In its recent decision in Windmill Nursing Pavilion v. Cincinnati Ins. Co., 2013 IL. App. (1st) 122431, the Appellate Court of Illinois, First District, had occasion to consider the scope of products-completed operations coverage as it relates to a Telephone Consumer Protection Act violation.
In an underlying lawsuit, Windmill Nursing Pavilion (“Windmill”) brought a class action against Unitherm, Inc. for sending unsolicited faxed advertisements to Windmill and the class members. Cincinnati Insurance Company insured Unitherm under consecutive commercial general liability and umbrella liability policies. The renewal policies contained a modification that barred coverage for “bodily injury,” “property damage,” or “personal and advertising injury” arising out of “any action or omission” that violated the Telephone Consumer Protection Act of 1991 (“TCPA”).
Windmill, Unitherm, and Cincinnati eventually settled the class action lawsuit for $7 million. Cincinnati agreed to provide a $3 million settlement fund (the combined general aggregate and umbrella limits under the first general liability and umbrella policies issued to Unitherm), but denied coverage under its renewal policies with the TCPA exclusion. Windmill brought a declaratory judgment action against Cincinnati seeking recovery of the remaining amount. Windmill argued that the TCPA exclusion in the renewal policies was invalid, as Cincinnati failed to provide proper notice at the time of renewal. Windmill argued that in the alternative, it was entitled to coverage under the initial policies’ products/completed operations aggregate limits, in addition to the general aggregate limits, as its faxes should be considered its “work” or “product.”
Cincinnati countered that the “products-completed operations hazard” did not apply because fax advertisements did not constitute Unitherm’s “work” or “product.” Cincinnati further took the position that the “products-completed operations hazard” was not an independent and supplemental limit of the available coverage for Windmill’s claims because the general limit of the policy meant the “sum total” of available coverage. The circuit court granted judgment in favor of Cincinnati and Windmill appealed.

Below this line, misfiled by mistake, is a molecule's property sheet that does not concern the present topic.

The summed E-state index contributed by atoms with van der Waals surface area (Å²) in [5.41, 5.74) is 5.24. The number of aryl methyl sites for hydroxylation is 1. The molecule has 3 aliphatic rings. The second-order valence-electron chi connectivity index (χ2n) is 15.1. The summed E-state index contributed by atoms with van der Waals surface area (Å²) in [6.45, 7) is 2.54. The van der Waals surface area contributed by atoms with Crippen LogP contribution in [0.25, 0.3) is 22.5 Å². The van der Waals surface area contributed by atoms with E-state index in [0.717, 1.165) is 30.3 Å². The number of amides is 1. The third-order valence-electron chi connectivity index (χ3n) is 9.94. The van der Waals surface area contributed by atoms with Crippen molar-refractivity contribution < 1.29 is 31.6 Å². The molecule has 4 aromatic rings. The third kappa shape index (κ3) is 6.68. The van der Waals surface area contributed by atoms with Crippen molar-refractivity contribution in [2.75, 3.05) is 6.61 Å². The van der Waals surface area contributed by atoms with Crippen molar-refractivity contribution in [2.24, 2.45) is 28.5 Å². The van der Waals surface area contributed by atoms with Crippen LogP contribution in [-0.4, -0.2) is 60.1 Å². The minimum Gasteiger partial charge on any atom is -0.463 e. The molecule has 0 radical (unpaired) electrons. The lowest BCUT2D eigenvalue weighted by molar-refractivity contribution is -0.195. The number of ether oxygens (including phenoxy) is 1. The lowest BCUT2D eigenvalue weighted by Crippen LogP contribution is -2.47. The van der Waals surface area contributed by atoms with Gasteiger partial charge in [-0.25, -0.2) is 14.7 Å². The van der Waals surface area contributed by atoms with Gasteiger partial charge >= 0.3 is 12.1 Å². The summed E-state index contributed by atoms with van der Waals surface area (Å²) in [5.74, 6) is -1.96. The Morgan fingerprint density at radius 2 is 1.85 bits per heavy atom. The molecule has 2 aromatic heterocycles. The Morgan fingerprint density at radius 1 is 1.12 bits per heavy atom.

On appeal, the court first analyzed whether the TCPA exclusion in the renewal policy was valid. The court applied Ohio law, stating that modifications in the terms of a renewal policy are valid only if the insurer provided adequate notice of the modifications to the insured. The court found that Cincinnati indeed provided sufficient notice to Unitherm since forms containing the exclusion were separately attached in the quote and binder materials, on individual pages, and the exclusion was clearly worded in large, bold, capital letters. Thus, the court agreed that there was no coverage under the renewal policies.
The court next analyzed whether there was separate coverage available under the original policies pursuant to the “products-completed operations hazard” coverage. The court agreed with the circuit court’s determination, concluding that the faxed advertisements did not constitute Unitherm’s “products,” “goods,” or “work” under the policy because Unitherm was not in the business of selling the advertisements themselves. Among other things, the court agreed that the faxes did not pertain to any representations or warranties made by Unitherm with respect to its products. Thus, the court held that the faxed advertisements did not come within the products-completed operations hazard coverage such that additional policy limits were triggered.